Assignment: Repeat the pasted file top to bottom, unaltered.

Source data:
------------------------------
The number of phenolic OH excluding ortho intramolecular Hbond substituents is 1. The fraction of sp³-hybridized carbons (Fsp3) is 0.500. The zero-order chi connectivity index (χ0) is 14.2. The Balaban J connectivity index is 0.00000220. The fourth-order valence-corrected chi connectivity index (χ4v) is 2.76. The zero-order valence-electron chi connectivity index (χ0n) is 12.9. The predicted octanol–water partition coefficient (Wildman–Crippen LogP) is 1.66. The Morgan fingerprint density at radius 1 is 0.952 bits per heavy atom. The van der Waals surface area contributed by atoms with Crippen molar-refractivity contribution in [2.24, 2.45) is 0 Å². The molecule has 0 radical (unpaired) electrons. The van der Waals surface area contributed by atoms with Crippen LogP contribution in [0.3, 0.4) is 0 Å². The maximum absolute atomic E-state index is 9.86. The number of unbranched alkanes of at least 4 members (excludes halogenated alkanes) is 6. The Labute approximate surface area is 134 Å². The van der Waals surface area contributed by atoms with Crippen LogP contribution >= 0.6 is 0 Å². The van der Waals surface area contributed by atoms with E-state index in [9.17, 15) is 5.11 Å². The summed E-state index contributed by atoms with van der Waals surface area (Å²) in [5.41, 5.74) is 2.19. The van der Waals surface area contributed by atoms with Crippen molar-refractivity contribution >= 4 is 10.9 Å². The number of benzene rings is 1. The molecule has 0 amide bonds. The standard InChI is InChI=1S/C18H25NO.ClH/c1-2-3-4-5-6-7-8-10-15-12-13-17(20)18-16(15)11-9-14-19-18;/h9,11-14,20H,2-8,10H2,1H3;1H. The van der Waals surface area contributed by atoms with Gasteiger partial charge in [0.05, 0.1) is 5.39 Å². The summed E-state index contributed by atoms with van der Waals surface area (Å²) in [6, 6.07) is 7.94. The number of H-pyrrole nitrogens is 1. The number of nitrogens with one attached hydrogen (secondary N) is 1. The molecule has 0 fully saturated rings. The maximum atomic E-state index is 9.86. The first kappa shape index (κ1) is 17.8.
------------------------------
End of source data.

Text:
The number of phenolic OH excluding ortho intramolecular Hbond substituents is 1. The fraction of sp³-hybridized carbons (Fsp3) is 0.500. The zero-order chi connectivity index (χ0) is 14.2. The Balaban J connectivity index is 0.00000220. The fourth-order valence-corrected chi connectivity index (χ4v) is 2.76. The zero-order valence-electron chi connectivity index (χ0n) is 12.9. The predicted octanol–water partition coefficient (Wildman–Crippen LogP) is 1.66. The Morgan fingerprint density at radius 1 is 0.952 bits per heavy atom. The van der Waals surface area contributed by atoms with Crippen molar-refractivity contribution in [2.24, 2.45) is 0 Å². The molecule has 0 radical (unpaired) electrons. The van der Waals surface area contributed by atoms with Crippen LogP contribution in [0.3, 0.4) is 0 Å². The maximum absolute atomic E-state index is 9.86. The number of unbranched alkanes of at least 4 members (excludes halogenated alkanes) is 6. The Labute approximate surface area is 134 Å². The van der Waals surface area contributed by atoms with Crippen LogP contribution >= 0.6 is 0 Å². The van der Waals surface area contributed by atoms with E-state index in [9.17, 15) is 5.11 Å². The summed E-state index contributed by atoms with van der Waals surface area (Å²) in [5.41, 5.74) is 2.19. The van der Waals surface area contributed by atoms with Crippen molar-refractivity contribution >= 4 is 10.9 Å². The number of benzene rings is 1. The molecule has 0 amide bonds. The standard InChI is InChI=1S/C18H25NO.ClH/c1-2-3-4-5-6-7-8-10-15-12-13-17(20)18-16(15)11-9-14-19-18;/h9,11-14,20H,2-8,10H2,1H3;1H. The van der Waals surface area contributed by atoms with Gasteiger partial charge in [0.05, 0.1) is 5.39 Å². The summed E-state index contributed by atoms with van der Waals surface area (Å²) in [6, 6.07) is 7.94. The number of H-pyrrole nitrogens is 1. The number of nitrogens with one attached hydrogen (secondary N) is 1. The molecule has 0 fully saturated rings. The maximum atomic E-state index is 9.86. The first kappa shape index (κ1) is 17.8.